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Grilled Chicken- Low and Slow Grilling
The best chicken you and your guests will ever have off of a grill combines starting the bird with brining, adding aromatics and veggies to collect in an amazing gravy, and, of course, the low and slow smoked method described below.
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Charcoal or Gas?
The idea behind grilling is to get back to nature; commune with the outdoors. Live like our forefathers did, cooking over an open fire; using the flavors of wood and smoke to create a masterpiece worthy of those who blazed those early trails to the West! What could be more American than that!
I've used gas only a few times in my life, and only when forced to because I was at a friend's house doing the cooking. To me, gas grilling is simply taking your stove outside. Of course, I hear the arguments for gas: It's convenient; there's little mess to clean up; it doesn't choke me with smoke and soot. I can agree with is that there's little mess to clean. I've often found myself with a pile of ash on the patio while trying to be oh-so-careful getting rid of it from the grill. However, it's hardly a big deal. A hose washes those ashes into the grass. As for convenience? Well, I get the coals lit and go prep the rest of my food while they are getting hot. Now, the meat (pun intended) of the argument is the lack of smoke and soot.
Having read the first paragraph of this subtitle I'm sure it's obvious what side of this argument I fall! It's that smoke, soot, and those natural flavors that I prize in my grilling. However, I get that there are times that this runs afoul of the Good Neighbor policy. High-rise or close-quarter dwellers are right to be reticent to fill their neighbors house with the succulent smell of cherry wood smoke and charcoal. And, in that case, I will tell you that I'd rather see you grilling with gas than not grilling at all!
Stuck on Gas?
It's OK...The article will describe using charcoal, but you can make adjustments. Just remember that many gas grills can achieve indirect cooking if they have multiple burners. This blurb from Better Homes and Gardens describes it nicely (remember the drip tray!). If you don't have a multi-burner grill, you'll simply keep the flames low.
To achieve the smoky goodness that your charcoal brethren get, there are many commercial products out there. I prefer the cheap route of an aluminum foil pack. This article from Patio Daddio has all the info you'll need.
Bring the Heat!
It's time to set up the heat. This works equally for round or rectangle grills. First, in the center of the coal area, set up a drip tray. I strongly suggest a disposable, foil tray; just a few inches deep will do the trick. Fill it with about 1/2 inch of water. This will prevent the drippings from burning up when they hit the hot tray.
Set the coals equally on both sides of the pan. I strongly suggest using a charcoal chimney to start the coals, and then be careful as you empty them out in equal batches. Once the coals are going, close the lid for a few minutes so you can check the interior heat. If you have a meat thermometer, place the probe end so that it is in the center of the grill and you can close the lid with the dial facing outside. Of course, it's even better to invest $20 or so in a nice electronic, remote probe meter.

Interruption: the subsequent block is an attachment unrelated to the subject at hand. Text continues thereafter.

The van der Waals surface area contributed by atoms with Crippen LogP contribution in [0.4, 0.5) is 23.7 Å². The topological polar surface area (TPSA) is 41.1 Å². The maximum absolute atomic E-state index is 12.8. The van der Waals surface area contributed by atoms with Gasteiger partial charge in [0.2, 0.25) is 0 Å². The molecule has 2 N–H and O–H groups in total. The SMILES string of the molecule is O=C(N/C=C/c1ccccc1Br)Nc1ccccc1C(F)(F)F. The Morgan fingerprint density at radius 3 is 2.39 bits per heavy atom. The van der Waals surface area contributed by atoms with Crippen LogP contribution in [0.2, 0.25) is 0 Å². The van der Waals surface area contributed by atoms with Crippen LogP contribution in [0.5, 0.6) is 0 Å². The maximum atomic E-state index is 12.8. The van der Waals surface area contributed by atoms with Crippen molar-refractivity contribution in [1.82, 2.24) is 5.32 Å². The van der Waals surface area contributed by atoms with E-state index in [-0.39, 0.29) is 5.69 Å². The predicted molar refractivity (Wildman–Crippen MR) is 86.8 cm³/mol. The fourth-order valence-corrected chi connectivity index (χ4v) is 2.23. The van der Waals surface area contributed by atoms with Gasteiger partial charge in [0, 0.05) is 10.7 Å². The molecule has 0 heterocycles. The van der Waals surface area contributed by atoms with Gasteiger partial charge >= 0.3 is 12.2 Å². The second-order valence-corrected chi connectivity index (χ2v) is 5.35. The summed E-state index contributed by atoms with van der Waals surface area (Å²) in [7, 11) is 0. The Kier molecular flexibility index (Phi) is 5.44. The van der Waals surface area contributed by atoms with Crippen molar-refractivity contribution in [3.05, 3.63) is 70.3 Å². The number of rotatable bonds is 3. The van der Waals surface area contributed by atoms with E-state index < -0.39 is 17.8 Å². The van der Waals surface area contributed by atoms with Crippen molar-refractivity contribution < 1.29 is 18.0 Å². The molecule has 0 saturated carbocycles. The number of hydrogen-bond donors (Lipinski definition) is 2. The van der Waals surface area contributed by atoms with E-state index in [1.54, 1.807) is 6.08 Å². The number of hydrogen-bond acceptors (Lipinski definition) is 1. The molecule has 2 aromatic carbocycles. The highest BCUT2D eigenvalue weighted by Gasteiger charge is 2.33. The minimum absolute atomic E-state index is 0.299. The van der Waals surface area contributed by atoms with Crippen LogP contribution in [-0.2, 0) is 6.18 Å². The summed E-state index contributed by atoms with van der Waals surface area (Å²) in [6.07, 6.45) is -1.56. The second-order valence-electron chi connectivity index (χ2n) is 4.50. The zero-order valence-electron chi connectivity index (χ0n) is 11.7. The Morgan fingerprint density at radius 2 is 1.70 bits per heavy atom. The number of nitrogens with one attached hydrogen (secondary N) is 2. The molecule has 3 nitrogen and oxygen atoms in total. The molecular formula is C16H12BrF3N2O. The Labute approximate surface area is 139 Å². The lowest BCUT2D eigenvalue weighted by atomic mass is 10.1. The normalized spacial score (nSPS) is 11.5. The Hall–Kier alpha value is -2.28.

Time and Temp
It will be tricky to control, but you want to keep the temperature around 275°F. You'll keep the temperature up by adding 5 or so briquettes around every 20 minutes as needed. Use the thermometer to keep an eye on the cooking temperature.
The grill may vary from as low as 250° to a high of 325°F, but try to keep it in the middle. Too hot, and your bird will cook too quickly; missing out on the low and slow benefits of a great smoky flavor. It also risks drying out the meat. If it's too cold, it will take a long time to cook.
At the right temperature, a 3-4 pound fryer will take from 60-75 minutes. You want the center of the breast meat to reach 165°F. Use a thermometer starting at the 45 minute mark.
Thank You For Smoking
Smoking will add even more flavor to your chicken. With a gas grill, refer to the previous subtitle above for instructions. With charcoal, I simply keep a batch of mesquite chips soaking in water for about an hour, then sprinkle a handful on either batch of coal. Keep in mind that, when they dry they will start on fire, adding more heat.
I like to use a full handful of chips about 10 minutes into the start of cooking, then sprinkle a bit more when I add more briquettes. It's important to keep in mind that every time you lift the lid to work the coals, you are releasing heat, moisture and smoke. This increases cooking time, so that's why I add chips when I add charcoal; it reduces the times I lift the lid.
Let it Rest!
When the chicken is cooked, remove it from the grill and place it in a shallow pan. Now, leave it a alone for 10 or 15 minutes. That's called "resting". It allows the heat to even out and juices to disperse into the meat. Otherwise, those juices and flavors will be all over the cutting board instead of in the chicken.
The Big Moment- Carving the Chicken
There are plenty of videos and instruction for carving a chicken. Be careful when removing the thigh/leg and wings because the meat will be so moist and tender that you are quite likely to pull the bone out of the meat. My preference is to use a sharp chef's knife and split the bird in half, serving each guest a half chicken.
Those who haven't had meat cooked slow and low and smoked will often be concerned that they received an undercooked piece of chicken. What they see is a pinkish tinge in the outer portion of the meat. This is caused by the smoking process and called the smoke ring.
Take a Bow!
Your guests are now enjoying some of the best chicken they've ever had. Crack a cold one and enjoy the accolades!